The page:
"There was this sense of a vast death around us — which, even as children, we were aware of. The sense of the finitude of time, the finitude of human life, was very vivid and palpable.

Time and memory

"When I emigrated to North America, I became very cognizant of how time can move very differently in different cultures. Time in the Poland of my childhood moved differently from time in Canada and then America. 

"I've talked to other Eastern Europeans who also have this impression and have had this experience, that time [in Eastern Europe after the war] moved more slowly and in less forced, strenuous and pressured ways. This was partly for a very bad reason: these societies were in a state of stasis and in a state of economic arrest. 

When I emigrated to North America, I became very cognizant of how time can move very differently in different cultures.

"There were no great careers to be made. There were no great fortunes to be made. There were no incentives to rush. But I think that there was also a kind of older cultural sense: states of relishing, states of 'going with the flow,' to use an American expression, were valued.

"A long conversation around the kitchen table into the middle of the night with your friends was something that was worthwhile in itself. That one could have a kind of fortuitous, spontaneous encounter and take it up.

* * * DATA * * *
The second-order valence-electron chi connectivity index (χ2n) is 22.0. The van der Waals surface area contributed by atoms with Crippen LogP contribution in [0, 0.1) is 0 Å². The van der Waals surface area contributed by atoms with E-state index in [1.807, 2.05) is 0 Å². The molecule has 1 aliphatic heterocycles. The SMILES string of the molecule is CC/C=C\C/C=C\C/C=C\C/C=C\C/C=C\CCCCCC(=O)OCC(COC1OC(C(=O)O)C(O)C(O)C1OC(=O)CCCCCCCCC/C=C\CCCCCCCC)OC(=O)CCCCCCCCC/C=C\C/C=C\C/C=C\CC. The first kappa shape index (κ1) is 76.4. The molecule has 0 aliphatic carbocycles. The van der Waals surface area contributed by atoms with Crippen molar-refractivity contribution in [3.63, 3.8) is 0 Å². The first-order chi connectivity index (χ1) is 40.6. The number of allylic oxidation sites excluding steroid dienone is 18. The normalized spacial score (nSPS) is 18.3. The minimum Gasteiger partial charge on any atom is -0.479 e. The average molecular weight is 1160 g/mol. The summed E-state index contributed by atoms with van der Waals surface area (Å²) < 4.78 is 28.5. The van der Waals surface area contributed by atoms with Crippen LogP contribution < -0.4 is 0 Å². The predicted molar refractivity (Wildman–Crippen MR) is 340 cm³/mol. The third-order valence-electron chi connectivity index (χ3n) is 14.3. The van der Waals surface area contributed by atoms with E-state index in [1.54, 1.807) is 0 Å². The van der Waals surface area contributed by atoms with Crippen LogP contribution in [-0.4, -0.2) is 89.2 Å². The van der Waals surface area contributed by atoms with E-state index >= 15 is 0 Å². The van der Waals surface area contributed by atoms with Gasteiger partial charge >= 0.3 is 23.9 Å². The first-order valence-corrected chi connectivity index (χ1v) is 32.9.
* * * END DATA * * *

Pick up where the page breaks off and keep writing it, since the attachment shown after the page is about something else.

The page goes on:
"Perhaps it had something to do with a present sense of fate in those cultures, that one had to accept one's fate, one's lack, one's destiny in life. That meant that one wasn't always thinking about the future."

Culture shock in Canada

"I didn't want to leave Poland. I was 13 and I was living a life that I loved in many ways. I left under a kind of protest. 

Vancouver was the first place of cultural shock and the first shock of losing language and losing my first world.

At that time one could not have imagined more antipodal places than Vancouver and Krakow — Krakow being this old historical town that was very much haunted by many layers of its recent past, and Vancouver being then a kind of boomtown and very much oriented toward the future.